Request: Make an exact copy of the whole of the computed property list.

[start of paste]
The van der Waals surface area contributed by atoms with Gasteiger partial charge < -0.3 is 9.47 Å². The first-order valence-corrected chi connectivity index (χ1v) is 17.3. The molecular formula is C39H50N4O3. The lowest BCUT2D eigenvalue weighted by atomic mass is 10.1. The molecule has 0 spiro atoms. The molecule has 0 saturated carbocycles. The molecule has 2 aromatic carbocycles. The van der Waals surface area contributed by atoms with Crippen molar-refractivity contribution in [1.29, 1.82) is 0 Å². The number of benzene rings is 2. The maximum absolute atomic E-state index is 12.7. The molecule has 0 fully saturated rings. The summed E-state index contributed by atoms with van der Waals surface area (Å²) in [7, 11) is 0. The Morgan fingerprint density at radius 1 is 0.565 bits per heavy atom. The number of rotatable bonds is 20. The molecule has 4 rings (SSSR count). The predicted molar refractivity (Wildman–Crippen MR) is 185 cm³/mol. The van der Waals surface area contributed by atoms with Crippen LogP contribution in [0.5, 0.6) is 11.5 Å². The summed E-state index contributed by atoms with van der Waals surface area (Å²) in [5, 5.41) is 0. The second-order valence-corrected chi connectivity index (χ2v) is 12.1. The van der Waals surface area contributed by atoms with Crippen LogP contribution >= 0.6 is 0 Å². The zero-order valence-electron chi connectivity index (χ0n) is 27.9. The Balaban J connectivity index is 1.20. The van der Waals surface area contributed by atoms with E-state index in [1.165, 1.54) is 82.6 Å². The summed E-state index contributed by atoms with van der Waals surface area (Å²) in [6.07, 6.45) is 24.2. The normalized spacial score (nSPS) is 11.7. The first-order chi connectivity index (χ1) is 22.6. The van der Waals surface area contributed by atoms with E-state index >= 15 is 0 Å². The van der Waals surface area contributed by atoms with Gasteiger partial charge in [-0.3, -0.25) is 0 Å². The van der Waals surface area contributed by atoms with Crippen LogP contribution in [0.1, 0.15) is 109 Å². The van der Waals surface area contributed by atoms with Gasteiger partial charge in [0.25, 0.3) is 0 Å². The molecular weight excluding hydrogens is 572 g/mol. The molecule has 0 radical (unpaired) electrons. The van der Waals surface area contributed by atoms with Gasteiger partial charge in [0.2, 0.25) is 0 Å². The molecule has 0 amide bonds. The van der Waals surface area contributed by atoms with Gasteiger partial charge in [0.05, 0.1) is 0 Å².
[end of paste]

The van der Waals surface area contributed by atoms with Gasteiger partial charge < -0.3 is 9.47 Å². The first-order valence-corrected chi connectivity index (χ1v) is 17.3. The molecular formula is C39H50N4O3. The lowest BCUT2D eigenvalue weighted by atomic mass is 10.1. The molecule has 0 spiro atoms. The molecule has 0 saturated carbocycles. The molecule has 2 aromatic carbocycles. The van der Waals surface area contributed by atoms with Crippen molar-refractivity contribution in [1.29, 1.82) is 0 Å². The number of benzene rings is 2. The maximum absolute atomic E-state index is 12.7. The molecule has 0 fully saturated rings. The summed E-state index contributed by atoms with van der Waals surface area (Å²) in [7, 11) is 0. The Morgan fingerprint density at radius 1 is 0.565 bits per heavy atom. The number of rotatable bonds is 20. The molecule has 4 rings (SSSR count). The predicted molar refractivity (Wildman–Crippen MR) is 185 cm³/mol. The van der Waals surface area contributed by atoms with Crippen LogP contribution in [0.5, 0.6) is 11.5 Å². The summed E-state index contributed by atoms with van der Waals surface area (Å²) in [5, 5.41) is 0. The second-order valence-corrected chi connectivity index (χ2v) is 12.1. The van der Waals surface area contributed by atoms with Crippen LogP contribution >= 0.6 is 0 Å². The zero-order valence-electron chi connectivity index (χ0n) is 27.9. The Balaban J connectivity index is 1.20. The van der Waals surface area contributed by atoms with E-state index in [1.165, 1.54) is 82.6 Å². The summed E-state index contributed by atoms with van der Waals surface area (Å²) in [6.07, 6.45) is 24.2. The normalized spacial score (nSPS) is 11.7. The first-order chi connectivity index (χ1) is 22.6. The van der Waals surface area contributed by atoms with E-state index >= 15 is 0 Å². The van der Waals surface area contributed by atoms with Gasteiger partial charge in [-0.3, -0.25) is 0 Å². The van der Waals surface area contributed by atoms with Crippen LogP contribution in [0.1, 0.15) is 109 Å². The van der Waals surface area contributed by atoms with Gasteiger partial charge in [0.25, 0.3) is 0 Å². The molecular weight excluding hydrogens is 572 g/mol. The molecule has 0 radical (unpaired) electrons. The van der Waals surface area contributed by atoms with Gasteiger partial charge in [0.2, 0.25) is 0 Å². The molecule has 0 amide bonds. The van der Waals surface area contributed by atoms with Gasteiger partial charge in [0.05, 0.1) is 0 Å².